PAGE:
Changing the Narrative on Verbal Dyspraxia

Verbal Dyspraxia discussion

Dyspraxia or DCD (developmental coordination disorder) has had more than its fair share of causing issues in my daily life. What has impacted me the most regarding my dyspraxia, is the verbal element, sometimes specifically called verbal dyspraxia. Whether I am in a social or work environment the physical aspect of dyspraxia is not usually that visible to most and I can go a long time without ever feeling the need to mention that dyspraxia causes me issues with coordination. However, verbally my dyspraxia is very apparent.

The impact my speech has had on my mental health has grown significantly as I’ve gotten older. Surprisingly, kids didn’t react much to my speech impediment growing up, but adults have. For some reason, adults have decided that the way you speak is a direct link to your IQ capabilities and is an indicator as to whether or not they will respect you. Honestly, it’s the worst.

This prejudice needs to stop.

Dyspraxia is primarily a coordination based disability, which also means one's ability to coordinate vocal and oral muscles when producing sounds/words is affected. Where the brain is spending a lot of extra focus on this, it can result in one pausing often, skipping some words out, blending some words, or even forgetting what they were trying to say in the first place. Lots of ‘erm’ filler words are common for us.

My unfortunate experience with prejudice due to my speech issues has left me feeling isolated and disheartened. I encountered colleagues who dismissed my ideas or undervalued my contributions, assuming that my speech impediment somehow meant I had less to offer. Their lack of understanding further accentuated my fears and anxieties.


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I firmly believe that fostering empathy and open dialogue is the cornerstone of eradicating prejudice in the workplace. By cultivating understanding about verbal dyspraxia and other communication disorders, we can replace misconception with compassion. It falls upon employers and colleagues to create an inclusive environment where each individual can thrive regardless of their unique challenges.

Embracing self-advocacy has been a game-changer. I began speaking up about my needs, requesting reasonable accommodations, and engaging in conversations about fostering a more inclusive work environment. I sought help from my human resources department and worked collaboratively with them to promote awareness programs and knowledge-sharing sessions in a way that didn't expose or single me out. It was a terrifying discussion at first, confronting your management on their lack of ability to control mistreatment within the team. However, I had the support of my HR team to help me verbalise the appropriate requests for positive change.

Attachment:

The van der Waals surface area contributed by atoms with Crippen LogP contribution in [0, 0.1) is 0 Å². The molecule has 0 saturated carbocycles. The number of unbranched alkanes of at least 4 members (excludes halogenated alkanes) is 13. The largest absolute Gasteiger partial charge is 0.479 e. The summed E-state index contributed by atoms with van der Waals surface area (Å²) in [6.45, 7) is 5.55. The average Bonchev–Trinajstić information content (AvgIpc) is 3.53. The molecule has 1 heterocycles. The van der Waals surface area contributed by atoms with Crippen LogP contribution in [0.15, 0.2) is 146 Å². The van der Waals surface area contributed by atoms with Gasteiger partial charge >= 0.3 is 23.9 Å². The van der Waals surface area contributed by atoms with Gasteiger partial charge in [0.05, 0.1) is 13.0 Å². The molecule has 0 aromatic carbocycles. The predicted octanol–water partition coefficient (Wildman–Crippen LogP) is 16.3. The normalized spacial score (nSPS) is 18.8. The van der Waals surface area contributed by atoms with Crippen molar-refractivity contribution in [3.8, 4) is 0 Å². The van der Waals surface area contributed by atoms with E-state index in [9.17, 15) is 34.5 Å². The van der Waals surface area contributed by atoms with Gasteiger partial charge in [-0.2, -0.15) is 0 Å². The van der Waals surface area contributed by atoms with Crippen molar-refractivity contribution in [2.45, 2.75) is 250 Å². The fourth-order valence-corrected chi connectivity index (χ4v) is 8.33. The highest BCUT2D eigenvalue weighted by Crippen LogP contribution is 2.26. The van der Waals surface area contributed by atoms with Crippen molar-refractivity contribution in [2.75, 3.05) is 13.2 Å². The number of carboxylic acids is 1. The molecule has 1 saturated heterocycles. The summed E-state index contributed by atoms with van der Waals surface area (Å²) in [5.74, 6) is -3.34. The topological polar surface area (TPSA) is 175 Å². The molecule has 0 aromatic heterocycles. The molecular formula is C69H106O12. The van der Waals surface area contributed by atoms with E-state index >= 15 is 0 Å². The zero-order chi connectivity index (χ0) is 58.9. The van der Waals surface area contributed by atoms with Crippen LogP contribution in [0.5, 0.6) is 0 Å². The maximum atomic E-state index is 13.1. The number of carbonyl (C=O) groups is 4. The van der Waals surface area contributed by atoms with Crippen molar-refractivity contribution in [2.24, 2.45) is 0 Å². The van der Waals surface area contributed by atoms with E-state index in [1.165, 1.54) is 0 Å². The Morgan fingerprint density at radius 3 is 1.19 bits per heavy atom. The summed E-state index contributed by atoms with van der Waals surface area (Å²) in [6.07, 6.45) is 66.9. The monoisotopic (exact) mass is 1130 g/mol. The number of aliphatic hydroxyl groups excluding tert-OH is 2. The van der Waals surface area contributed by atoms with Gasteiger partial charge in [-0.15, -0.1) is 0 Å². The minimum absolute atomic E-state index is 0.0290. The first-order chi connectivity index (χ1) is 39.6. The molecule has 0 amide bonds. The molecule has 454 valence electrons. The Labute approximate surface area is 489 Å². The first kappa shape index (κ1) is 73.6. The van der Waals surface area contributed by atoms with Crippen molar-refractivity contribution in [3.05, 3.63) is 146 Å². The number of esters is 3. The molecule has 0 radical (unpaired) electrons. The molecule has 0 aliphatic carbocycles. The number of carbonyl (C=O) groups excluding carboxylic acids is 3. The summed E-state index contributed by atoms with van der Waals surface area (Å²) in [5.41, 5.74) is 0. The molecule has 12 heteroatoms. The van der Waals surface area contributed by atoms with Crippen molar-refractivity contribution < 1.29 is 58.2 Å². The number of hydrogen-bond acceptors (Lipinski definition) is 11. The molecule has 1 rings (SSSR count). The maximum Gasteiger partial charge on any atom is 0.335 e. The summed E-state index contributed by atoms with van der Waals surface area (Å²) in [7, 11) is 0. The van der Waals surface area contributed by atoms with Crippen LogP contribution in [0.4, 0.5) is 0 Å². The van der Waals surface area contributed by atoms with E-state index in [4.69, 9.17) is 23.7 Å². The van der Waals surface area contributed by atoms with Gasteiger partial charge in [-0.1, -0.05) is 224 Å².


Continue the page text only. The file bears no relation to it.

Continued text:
Education is a powerful tool to break down barriers and dispel misconceptions. My HR team organised and invited colleagues to listen to and hear from experts to educate them about verbal dyspraxia's impact and how to communicate with individuals experiencing speech difficulties effectively. These initiatives aimed to reshape perspectives, challenge biases, and inspire others to become allies in the fight against prejudice. You’d be surprised how quickly one's views can change once educated on a topic.

Though facing prejudice hasn't been easy, and has resulted in me missing out on multiple opportunities, I refuse to let it define me or limit my potential. Instead, I draw strength from my journey and use my voice to call out prejudice, so that others can see that I am more than my speech impediment. My tenacity and resilience have propelled me forward, reminding me of my worth and enabling me to achieve success, despite the challenges I have faced. However, this is not to say I don't still face ongoing prejudice. Some people are very proudly so, no amount of education and calm discussion will change their minds. That’s when HR needs to step in, remember to document everything to protect yourself. You deserve a workplace in which you feel respected, and those kinds of people have no right to be there.

The battle against workplace prejudice is ongoing, but sharing my story is a small step towards raising awareness and shedding light on the experiences of individuals with verbal dyspraxia. By embracing empathy, fostering dialogue, and advocating for inclusive environments, we can create workplaces where everyone's skills and contributions are valued, regardless of their unique challenges. Together, let's rewrite the narrative and break free from the chains of prejudice, empowering individuals with verbal dyspraxia to thrive professionally and reach their full potential.


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